Connolly did once invite McArdle to meet with the mob boss' top lieutenant, Stephen "The Rifleman" Flemmi, nicknamed for the expert marksmanship he developed as a paratrooper. McArdle was concerned that Flemmi and he might have mutual acquaintances from their military service, which could possibly jeopardize McArdle's undercover status. He declined Connolly's invitation.

"I didn't want to get too close."

While McArdle says he always harbored suspicions about some of the agents he served with, the revelation that Connolly was working with Bulger came as a surprise. Last September Connolly was sentenced to 10 years in prison for racketeering, obstruction of justice and lying to a federal agent. Bulger remains at large and joins Osama bin Laden atop the FBI's "Most Wanted" list.

"No one had any idea of what was really happening," said McArdle. "You can't be surprised by it, though. There's corruption everywhere."

Later, McArdle was recruited by the Department of Defense to perform audit and investigative work on some Central Intelligence Agency projects. Accounting work for the CIA is a challenging endeavor, he says, because facts have to be reported honestly, without giving away any classified information.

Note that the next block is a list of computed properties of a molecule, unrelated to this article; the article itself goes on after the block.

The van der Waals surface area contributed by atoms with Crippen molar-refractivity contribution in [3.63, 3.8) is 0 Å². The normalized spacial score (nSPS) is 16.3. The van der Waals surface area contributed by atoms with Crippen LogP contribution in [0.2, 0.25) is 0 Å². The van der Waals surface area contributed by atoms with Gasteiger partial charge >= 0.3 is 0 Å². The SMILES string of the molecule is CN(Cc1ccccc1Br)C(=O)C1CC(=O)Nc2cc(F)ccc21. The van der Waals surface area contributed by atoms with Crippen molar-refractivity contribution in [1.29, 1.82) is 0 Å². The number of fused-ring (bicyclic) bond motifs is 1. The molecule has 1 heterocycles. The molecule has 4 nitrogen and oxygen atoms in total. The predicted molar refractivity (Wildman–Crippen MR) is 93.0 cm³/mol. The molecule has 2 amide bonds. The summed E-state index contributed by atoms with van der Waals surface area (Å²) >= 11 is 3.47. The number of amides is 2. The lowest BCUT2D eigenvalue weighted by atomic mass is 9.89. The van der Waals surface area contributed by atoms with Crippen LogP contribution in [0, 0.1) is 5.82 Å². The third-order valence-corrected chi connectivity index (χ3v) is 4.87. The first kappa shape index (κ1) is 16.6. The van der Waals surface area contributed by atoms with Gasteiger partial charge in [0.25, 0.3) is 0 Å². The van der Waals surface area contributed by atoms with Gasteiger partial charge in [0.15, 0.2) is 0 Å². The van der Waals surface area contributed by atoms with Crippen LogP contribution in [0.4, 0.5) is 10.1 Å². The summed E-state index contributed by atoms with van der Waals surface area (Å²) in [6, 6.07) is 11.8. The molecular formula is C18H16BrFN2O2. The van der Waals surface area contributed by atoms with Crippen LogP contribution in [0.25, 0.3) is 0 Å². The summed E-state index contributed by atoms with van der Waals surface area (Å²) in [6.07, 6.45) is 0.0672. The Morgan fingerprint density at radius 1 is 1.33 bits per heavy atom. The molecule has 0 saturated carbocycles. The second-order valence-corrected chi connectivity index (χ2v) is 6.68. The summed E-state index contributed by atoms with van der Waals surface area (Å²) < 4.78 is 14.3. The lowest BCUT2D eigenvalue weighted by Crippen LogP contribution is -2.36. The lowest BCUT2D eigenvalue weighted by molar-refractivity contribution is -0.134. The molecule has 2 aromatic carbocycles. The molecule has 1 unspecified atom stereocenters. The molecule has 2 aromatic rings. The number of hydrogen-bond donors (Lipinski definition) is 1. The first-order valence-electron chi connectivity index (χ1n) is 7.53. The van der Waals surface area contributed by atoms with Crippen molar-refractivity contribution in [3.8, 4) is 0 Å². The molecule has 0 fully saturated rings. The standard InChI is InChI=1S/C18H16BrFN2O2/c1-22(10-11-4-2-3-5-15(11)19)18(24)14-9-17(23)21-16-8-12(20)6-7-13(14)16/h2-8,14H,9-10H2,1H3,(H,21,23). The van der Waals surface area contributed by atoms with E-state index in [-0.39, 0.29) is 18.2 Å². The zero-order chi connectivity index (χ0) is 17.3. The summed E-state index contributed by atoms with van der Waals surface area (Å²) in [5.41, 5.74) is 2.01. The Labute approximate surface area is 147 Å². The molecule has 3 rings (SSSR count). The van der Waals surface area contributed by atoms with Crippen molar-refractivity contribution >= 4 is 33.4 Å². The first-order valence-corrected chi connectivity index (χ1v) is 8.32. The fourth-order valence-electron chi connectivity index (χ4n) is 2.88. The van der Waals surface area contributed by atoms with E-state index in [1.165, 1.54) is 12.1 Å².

"Not all of this stuff is going to appear in the Congressional Record, and only a few key members of Congress get to see what's really going on," said McArdle.

His final assignment for the government put McArdle back on active status in the military to carry out investigative work for the Department of Defense. In 2000, at the age of 60, he became one of the oldest paratroopers to ever jump out of an airplane.

"Most guys are all done by the time they're in their late 50s," he said with a laugh, recalling the training mission. "But I'm from Dorchester, I can take a little more."

Throughout his three decades of service to the government, McArdle, a Quincy resident, says his best decision was to remain at Boston College.

"This is a special place, there's no doubt about that" he said. "It's like a big family."

Woods College of Advancing Studies Dean James Woods, SJ, commended McArdle for his service to Boston College over the years.

"He's had an interesting career and has been a good teacher," said Fr. Woods. "Besides, he's got a great sense of humor. How often do you find a funny accountant?"

McArdle says the stressful and dangerous nature of his other jobs never conflicted with his responsibilities to Boston College.

"It really wasn't that difficult to do it all," he said.

McArdle says the beneficiaries of his government service are the Boston College students in his basic accounting courses.

"I always bring something from the outside into each lecture," said McArdle, adding with a wink: "You have to, this stuff is so boring without a few good stories thrown in."